In the previous Veeam Architect post, we talked about the different transport modes available to move our data from the production VMs, into the backup files, which will be stored in a backup repository that we define. But, there are a couple different options for a backup repository in Veeam Backup and Replication, so which should you choose? The one that best fulfills your requirements of course!
A backup repository is simply a location where Veeam stores it’s backup files. When choosing to add a backup repository in the Veeam console, you will see there are some options:
Microsoft Windows Server
With a windows server, Veeam would deploy the Data Mover agent onto that box, and be able to utilize the local disks attached. When using windows, we have two options to format our logical drive:
- NTFS – The default for Microsoft for a while, NTFS is the tried and true file system. With Server 2012 and above, you can also enable the Deduplication feature. With this, we can allow windows to deduplicate out backup files. Be warned, it is recommended not to be used with files over 1 TB. If your backup job has a lot of VMs, you may go over this size with your VBK (Full backup) file. Enabling Per-VM-Backup-Chains is a way to bypass this restriction, as each VM will be it’s own VBK file (for full backups) and VIB (for incremental).
- ReFS – Resilient File System, the newest file system for windows is usually the recommendation for a Veeam repository hosted on Windows storage. While deduplication is not yet supported on ReFS, Veeam can utilize another feature – Fast Clone. When the backup job is configured to use a transform operation (synthetic full, Reverse Incremental, etc), what used to happen was each block would be read from the VBK and subsequent files in order to create a new VBK file. Windows would write each block over to create that new VBK, which can be time-consuming. With Fast Clone, windows doesn’t bother copying blocks that are already written to disk; instead it simply updates the pointers, so multiple files point to a single common block. Over time, this will result is space saving, as the subsequent full backup files (VBK) will not take up the full file size on disk, due to pointers.
Like Windows, this option allows you to utilize the local storage in a Linux server. However, we can also utilize an NFS mount too on that server. Since Veeam runs on Windows, we can’t directly mount an NFS share; but by using a Linux repository we can.
One case where I’ve used this in the past, was with a low-end EMC Data Domain that was not licensed for DD Boost (see below). The network performance os using an SMB share on the DataDomain was horribly slow, but the NFS implementation was not. So, I shared the DataDomain to a Linux server as NFS, and added the Linux server as a Linux Repository in Veeam. In this instance, the backup speed almost doubled vs the SMB implementation.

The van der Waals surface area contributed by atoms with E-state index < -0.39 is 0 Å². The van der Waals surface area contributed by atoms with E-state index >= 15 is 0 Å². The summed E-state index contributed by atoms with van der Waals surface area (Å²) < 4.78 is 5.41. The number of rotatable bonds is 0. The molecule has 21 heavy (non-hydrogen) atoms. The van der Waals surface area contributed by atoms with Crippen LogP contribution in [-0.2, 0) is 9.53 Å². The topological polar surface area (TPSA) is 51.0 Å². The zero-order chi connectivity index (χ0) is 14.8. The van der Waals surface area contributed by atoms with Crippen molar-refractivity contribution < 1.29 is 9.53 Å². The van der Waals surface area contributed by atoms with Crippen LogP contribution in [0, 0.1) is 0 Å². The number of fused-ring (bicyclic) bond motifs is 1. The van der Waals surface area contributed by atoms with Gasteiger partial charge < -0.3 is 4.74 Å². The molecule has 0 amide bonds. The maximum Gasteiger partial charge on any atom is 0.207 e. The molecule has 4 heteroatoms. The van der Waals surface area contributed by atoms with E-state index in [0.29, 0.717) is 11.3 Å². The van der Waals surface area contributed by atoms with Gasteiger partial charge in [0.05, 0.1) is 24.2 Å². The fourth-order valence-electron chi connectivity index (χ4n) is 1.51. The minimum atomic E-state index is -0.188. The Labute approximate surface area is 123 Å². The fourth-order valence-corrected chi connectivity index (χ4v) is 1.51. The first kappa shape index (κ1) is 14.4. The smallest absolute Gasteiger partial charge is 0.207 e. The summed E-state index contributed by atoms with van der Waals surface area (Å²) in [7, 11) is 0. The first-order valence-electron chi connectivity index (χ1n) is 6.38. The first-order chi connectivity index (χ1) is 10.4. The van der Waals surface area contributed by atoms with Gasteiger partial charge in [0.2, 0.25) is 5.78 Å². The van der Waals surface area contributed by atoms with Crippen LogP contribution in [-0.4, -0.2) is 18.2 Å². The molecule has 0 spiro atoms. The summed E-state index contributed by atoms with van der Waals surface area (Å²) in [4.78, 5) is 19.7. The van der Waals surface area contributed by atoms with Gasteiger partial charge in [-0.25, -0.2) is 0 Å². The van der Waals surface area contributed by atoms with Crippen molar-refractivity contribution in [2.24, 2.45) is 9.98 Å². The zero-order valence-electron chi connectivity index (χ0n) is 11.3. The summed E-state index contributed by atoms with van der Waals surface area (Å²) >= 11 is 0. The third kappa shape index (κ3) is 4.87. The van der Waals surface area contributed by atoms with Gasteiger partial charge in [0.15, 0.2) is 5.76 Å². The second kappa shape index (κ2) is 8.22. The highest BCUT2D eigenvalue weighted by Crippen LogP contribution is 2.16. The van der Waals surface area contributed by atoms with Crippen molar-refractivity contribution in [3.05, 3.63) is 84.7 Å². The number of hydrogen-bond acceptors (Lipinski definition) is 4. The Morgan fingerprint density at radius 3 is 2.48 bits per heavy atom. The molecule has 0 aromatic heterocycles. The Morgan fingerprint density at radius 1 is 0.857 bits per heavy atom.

Selecting this will allow Veeam to send backup data directly to an SMB share on another device. If the device is on another network, you can select a managed server to act as a gateway device, so that all traffic destined will be transported via the gateway device, to ensure reliable throughput.
This is the option to choose when using EMC Data Domain with DD Boost, HPE StoreOnce with Catalyst, or and Exagrid device. Both DD Boost and Catalyst allow Veeam to assist with source-side deduplication. Essentially, instead of sending all the data, and letting the dedupe device toss what blocks it already has, and only write the unique – Veeam won’t send duplicate blocks over the network, and instead instructs the device to simply update it’s pointers. This cuts down in network traffic, and data ingestion on the dedupe appliance, which results in speed increases. With Exagrid, Veeam is able to deploy the Data Mover service directly onto the box, like it does in a Windows or Linux repository, which allows for faster transfer than a standard SMB share.
As you can see, Veeam has some great options for clients on where to store backup data, in a way that is best for the client’s needs. In the next architecture post and video, we will go over some real-world design scenarios.